How to Sew a Dress 

Once you have a basic knowledge of how to draft a simple pattern and how to draft variations of design for any part of the pattern, you can begin to think of how to sew a dress. In choosing your material you must keep several things in mind. Keep the style you have designed in mind. Remember to judge the material for its suitability as far as season, occasion, and the individual who will wear it is concerned.


The dress has been designed, the pattern drafted and cut – every necessary part, facings, bias bindings, pockets, trimmings, etc., have all been cut and marked.

First decide on width of material to be used, then lay all your pattern pieces on the same width muslin or paper exactly as it will be laid out for the final cutting. Make sure to place all your pattern pieces parallel with the straight of the goods. The amount of material you will need is exactly the amount you have used for laying out your pattern.

Special planning is required for stripes, plaids, prints, and material with nap. The additional amount of material needed will depend on the style and amount of matching required, and on the size and spacing of the fabric design. Generally fabrics with small designs will require 1/8th yard extra.

Medium designs, stripes, and small plaids -1/4 yard extra.

Napped materials, large plaids and large spaced prints will require 1/2 yard or more extra depending on the design and style.


Before any cutting is to be done the material must be checked for shrinkage control. It is always best to shrink all cottons and woolens whether they have been preshrunk or not. This is best accomplished by immersion in tepid water and pressing dry through a cloth or by pressing the dry material with a damp cloth and steam iron. When pressing be sure to just press and not push the iron back and forth over the material – the latter will only stretch it out of shape.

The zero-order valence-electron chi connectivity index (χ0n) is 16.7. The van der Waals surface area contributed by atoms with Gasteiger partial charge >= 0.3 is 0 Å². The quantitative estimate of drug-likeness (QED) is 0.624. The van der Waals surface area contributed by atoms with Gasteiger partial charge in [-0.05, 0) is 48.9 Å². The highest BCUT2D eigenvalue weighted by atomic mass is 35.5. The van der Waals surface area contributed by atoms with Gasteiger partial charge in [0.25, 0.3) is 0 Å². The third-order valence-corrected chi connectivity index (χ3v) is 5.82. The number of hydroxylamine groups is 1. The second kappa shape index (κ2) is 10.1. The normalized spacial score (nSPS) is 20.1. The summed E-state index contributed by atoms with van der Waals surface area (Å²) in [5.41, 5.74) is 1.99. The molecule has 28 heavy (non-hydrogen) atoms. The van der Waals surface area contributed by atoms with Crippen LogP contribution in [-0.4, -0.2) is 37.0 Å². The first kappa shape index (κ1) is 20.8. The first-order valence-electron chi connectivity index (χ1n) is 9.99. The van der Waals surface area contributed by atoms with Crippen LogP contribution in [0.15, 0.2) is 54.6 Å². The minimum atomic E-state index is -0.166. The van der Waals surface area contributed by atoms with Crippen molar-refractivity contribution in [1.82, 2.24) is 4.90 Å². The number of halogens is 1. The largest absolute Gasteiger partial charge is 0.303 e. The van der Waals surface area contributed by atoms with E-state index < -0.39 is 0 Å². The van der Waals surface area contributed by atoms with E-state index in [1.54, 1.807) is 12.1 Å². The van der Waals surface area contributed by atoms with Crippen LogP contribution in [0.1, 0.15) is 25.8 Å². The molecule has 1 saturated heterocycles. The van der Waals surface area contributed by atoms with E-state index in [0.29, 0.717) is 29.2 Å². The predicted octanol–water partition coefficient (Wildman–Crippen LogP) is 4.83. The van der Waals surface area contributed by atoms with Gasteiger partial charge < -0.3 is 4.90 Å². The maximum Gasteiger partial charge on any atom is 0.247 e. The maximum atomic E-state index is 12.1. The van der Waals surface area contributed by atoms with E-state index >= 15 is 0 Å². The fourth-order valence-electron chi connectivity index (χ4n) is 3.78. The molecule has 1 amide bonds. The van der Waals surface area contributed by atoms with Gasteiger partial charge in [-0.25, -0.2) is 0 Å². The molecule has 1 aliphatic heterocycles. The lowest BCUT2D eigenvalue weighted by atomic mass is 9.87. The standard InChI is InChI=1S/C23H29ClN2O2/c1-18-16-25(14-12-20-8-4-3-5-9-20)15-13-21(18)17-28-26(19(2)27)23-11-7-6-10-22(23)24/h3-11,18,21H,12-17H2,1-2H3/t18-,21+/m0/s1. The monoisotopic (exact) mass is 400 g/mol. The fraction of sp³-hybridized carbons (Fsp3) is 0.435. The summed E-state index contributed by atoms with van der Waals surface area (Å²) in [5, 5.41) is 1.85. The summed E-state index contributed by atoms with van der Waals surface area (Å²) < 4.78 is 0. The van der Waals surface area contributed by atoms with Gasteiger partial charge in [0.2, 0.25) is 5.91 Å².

Another important thing to know about how to sew a dress is to straighten edges of the material you are going to use. Firm materials can be straightened by clipping selvage and tearing.

Delicate materials require delicate handling. Some materials are impossible to tear – with these you will have to draw a thread across the material and cut along this guide. Determine which side of the material you want to use as the right side: Washable materials usually come with the right side folded out. Silks and wools usually come with the right side folded in to prevent soiling. Some materials may be used either side – use your own judgment as to which side is more attractive in finish, pattern, weave, etc. Straighten grain of material by stretching on the bias from selvage to selvage. Press out all creases and wrinkles.

Pin selvages together to make certain the center fold will be directly on the straight of the material. Always fold your right side in. Extra pinning is required for plaids, checks, stripes, and smooth slippery materials to prevent material from crawling and the design from creeping out of alignment.

When you lay out your material for cutting use a large table. Special cutting boards (folding) are available – these are especially good because they are marked for straight lines and right angles and fabric can be pinned to it to keep it in place.


Have all pattern pieces properly marked for straight of goods and for joining points. Place all pattern pieces on your material making certain that the straight of goods marking matches the grain of the material.

Use sharp, long scissors. Keep material and pattern flat on table. Don’t pick up the material. Let the blade of the scissors lift only enough to enable cutting. Take long, clean strokes.

Before removing pattern from material, make sure that you have transferred all the markings to the material.

The first steps in how to make a dress have been taken. Now begins the actual start of your garment making. Good luck!

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